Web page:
Latest news and stories
This year's Symposium will be held in Melbourne at the Pullman Albert Park on 19-20 November 2019. The theme is "Research Translation in the digital age: harnessing the power of data and analytical technologies." Keynote and plenary speaker information is now available.
Public forums in Sydney and Melbourne will allow interested people to engage in person with the consultation process. These forums will be informative and will provide opportunities for people to discuss the scientific, social and ethical issues of mitochondrial donation with experts.
‘More than 90 per cent of children six to seven years of age with reading difficulties have low working memory.'1
‘18 per cent of all Indigenous Australian adults have chronic kidney disease—two times as likely as non-Indigenous Australians.’
‘One in every ten mothers experience repeated episodes of major depression over their life course—on average, experiencing depression one in every six days of their lives.'
‘There has been a 73 per cent reduction in children hospitalised from severe chicken pox infection since the introduction of the (varicella) vaccine to the National Immunisation Program in Australia in 2005.'1
‘Over 2,000 stem cell transplants are performed in Australia each year. For many patients, infections after transplant result in suffering and poor quality of life even if their original disease is cure1’
It is estimated 384,000 Australians are blind or have low vision1
NNIDR held its National Public Lecture Tour Series in March and April 2017. The tour commenced in Sydney on 15 March 2017 during Brain Awareness Week and visited all Australian capitals. The tour was part of the Australian Government’s $200 million Boosting Dementia Research initiative.
The Australian Government is allocating more than $40 million to medical research projects which will improve the lives of Australians fighting dementia.
A brief summary of a federal government grant announcement, with the health minister pledging over $40 million for medical research into dementia. Forty-five projects will receive funding to prevent, diagnose, treat and manage dementia, including its most common form, Alzheimer’s disease.
Exceptional researchers in the fields of infectious disease, autoimmunity, chronic pain and Parkinson’s disease are among the Australian researchers honoured with National Health and Medical Research Council (NHMRC) Research Excellence Awards.
Associate Professor Sarah-Jane Dawson, her husband Professor Mark Dawson and a team of clinicians are working together to develop a liquid biopsy—a simple blood test—as an alternative to invasive bone marrow or lymph node tissue biopsies to monitor blood cancers.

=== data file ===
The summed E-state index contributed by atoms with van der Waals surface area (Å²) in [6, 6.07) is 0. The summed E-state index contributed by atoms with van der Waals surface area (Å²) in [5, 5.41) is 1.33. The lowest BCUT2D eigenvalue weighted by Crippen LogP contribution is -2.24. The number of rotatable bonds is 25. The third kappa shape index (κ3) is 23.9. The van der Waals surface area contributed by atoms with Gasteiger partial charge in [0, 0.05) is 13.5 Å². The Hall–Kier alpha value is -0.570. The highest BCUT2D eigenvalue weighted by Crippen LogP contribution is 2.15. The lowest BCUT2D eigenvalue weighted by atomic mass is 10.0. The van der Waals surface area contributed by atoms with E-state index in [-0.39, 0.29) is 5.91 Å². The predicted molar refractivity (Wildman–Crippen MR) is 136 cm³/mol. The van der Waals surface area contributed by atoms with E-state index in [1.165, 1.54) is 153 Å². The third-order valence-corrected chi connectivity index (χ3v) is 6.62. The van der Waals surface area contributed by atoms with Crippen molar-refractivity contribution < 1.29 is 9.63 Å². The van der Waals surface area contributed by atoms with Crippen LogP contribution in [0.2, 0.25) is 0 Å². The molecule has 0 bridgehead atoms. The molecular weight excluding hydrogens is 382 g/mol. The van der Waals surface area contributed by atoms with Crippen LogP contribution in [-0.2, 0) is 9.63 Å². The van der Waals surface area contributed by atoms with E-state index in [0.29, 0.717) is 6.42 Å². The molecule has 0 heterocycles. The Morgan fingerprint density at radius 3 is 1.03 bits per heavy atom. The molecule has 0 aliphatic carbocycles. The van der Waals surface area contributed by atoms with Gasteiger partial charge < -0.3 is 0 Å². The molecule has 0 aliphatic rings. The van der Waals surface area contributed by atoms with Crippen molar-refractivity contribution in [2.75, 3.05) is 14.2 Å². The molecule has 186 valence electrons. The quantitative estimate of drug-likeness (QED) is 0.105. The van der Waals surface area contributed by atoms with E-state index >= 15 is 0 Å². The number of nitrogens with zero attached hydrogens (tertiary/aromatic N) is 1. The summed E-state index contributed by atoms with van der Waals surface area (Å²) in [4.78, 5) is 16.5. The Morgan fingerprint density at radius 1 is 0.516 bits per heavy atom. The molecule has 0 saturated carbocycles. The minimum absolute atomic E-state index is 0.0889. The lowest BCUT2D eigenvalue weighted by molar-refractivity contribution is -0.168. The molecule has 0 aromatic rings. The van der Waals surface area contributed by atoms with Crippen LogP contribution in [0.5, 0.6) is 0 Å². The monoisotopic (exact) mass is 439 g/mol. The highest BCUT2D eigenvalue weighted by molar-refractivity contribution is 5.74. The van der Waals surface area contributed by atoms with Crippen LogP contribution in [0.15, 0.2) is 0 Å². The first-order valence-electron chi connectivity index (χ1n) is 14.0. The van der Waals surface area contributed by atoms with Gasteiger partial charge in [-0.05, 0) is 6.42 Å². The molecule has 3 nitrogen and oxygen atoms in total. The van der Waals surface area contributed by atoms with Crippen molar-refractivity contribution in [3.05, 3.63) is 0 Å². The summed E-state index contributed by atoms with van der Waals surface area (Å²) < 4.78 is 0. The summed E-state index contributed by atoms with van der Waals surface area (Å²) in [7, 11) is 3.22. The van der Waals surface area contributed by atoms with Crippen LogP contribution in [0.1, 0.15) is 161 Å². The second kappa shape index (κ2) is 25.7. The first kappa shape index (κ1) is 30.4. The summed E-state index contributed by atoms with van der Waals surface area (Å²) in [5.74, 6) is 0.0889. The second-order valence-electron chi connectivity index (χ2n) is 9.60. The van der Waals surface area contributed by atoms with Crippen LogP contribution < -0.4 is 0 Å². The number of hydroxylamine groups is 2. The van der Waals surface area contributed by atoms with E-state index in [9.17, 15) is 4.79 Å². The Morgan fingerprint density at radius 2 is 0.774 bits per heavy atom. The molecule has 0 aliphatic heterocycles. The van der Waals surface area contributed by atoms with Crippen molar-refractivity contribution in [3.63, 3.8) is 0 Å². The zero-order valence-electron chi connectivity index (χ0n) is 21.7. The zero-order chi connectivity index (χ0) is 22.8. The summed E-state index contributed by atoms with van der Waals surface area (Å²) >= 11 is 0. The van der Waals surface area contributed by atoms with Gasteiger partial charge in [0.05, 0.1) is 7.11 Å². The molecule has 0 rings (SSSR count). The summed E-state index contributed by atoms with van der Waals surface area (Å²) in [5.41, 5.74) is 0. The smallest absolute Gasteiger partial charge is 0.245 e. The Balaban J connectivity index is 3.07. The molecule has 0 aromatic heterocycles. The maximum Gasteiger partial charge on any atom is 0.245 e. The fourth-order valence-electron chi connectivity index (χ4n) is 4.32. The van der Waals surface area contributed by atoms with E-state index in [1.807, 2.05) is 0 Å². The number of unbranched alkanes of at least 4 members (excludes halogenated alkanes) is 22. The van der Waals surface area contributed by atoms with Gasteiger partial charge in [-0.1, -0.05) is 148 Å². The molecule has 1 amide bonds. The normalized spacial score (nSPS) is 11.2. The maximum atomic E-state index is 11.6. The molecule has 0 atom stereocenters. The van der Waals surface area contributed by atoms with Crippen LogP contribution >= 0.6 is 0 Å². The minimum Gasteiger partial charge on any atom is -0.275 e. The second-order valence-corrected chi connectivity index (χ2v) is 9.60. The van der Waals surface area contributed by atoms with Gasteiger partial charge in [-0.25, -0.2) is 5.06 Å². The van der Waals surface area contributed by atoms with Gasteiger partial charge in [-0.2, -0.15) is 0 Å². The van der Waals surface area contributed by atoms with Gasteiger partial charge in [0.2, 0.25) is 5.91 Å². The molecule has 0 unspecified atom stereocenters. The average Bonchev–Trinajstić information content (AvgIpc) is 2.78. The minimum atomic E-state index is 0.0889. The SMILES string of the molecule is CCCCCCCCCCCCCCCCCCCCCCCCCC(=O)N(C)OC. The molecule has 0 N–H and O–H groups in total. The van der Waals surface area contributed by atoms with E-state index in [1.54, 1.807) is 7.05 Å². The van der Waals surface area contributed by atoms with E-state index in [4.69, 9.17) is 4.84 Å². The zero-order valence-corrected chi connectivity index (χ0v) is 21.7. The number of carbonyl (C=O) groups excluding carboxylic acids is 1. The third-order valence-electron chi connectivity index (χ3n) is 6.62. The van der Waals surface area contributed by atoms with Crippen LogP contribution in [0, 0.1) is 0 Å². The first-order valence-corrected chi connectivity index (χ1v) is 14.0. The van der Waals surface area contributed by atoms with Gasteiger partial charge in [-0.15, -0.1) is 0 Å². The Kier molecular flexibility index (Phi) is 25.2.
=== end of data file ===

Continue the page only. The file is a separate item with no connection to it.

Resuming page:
In accordance with our obligations under the Privacy Act 1988, NHMRC seeks your consent as RAO to disclose your contact details (as currently stored in RGMS) on correspondence to members of Federal Parliament in relation to information about grants being awarded in their electorate.
The National Health and Medical Research Council (NHMRC) today released for public consultation a draft Public Statement on community water fluoridation. NHMRC continues to support fluoridating water given fluoride’s role in reducing tooth decay.
Wounds Australia has released the draft Pan-Pacific Clinical Practice Guideline for Prevention and Management of Venous Leg Ulcers 2ndEdition for public consultation (open from 16 March to 21 April 2017).
It will be seeking NHMRC approval of this guideline under section 14A of the National Health and Medical Research Council Act 1992.
This prestigious award recognises outstanding individual achievement by a mid-career Australian researcher and it was an honour to give Dr Elliott this award at the Medical Research Week Dinner hosted by the Australian Society for Medical Research in Melbourne.
The Targeted Call for Research into Dementia in Indigenous Australians provides up to $10 million to support culturally appropriate research specifically addressing the health and care needs of Aboriginal and Torres Strait Islander peoples living with dementia and the impact on their families, carers and communities.
The Australian Government announces the NHMRC’s new research funding program. The new program will reduce the burden on researchers in applying for funding across different funding schemes by providing consolidated, five-year grants for our high-performing researchers at all stages of their careers.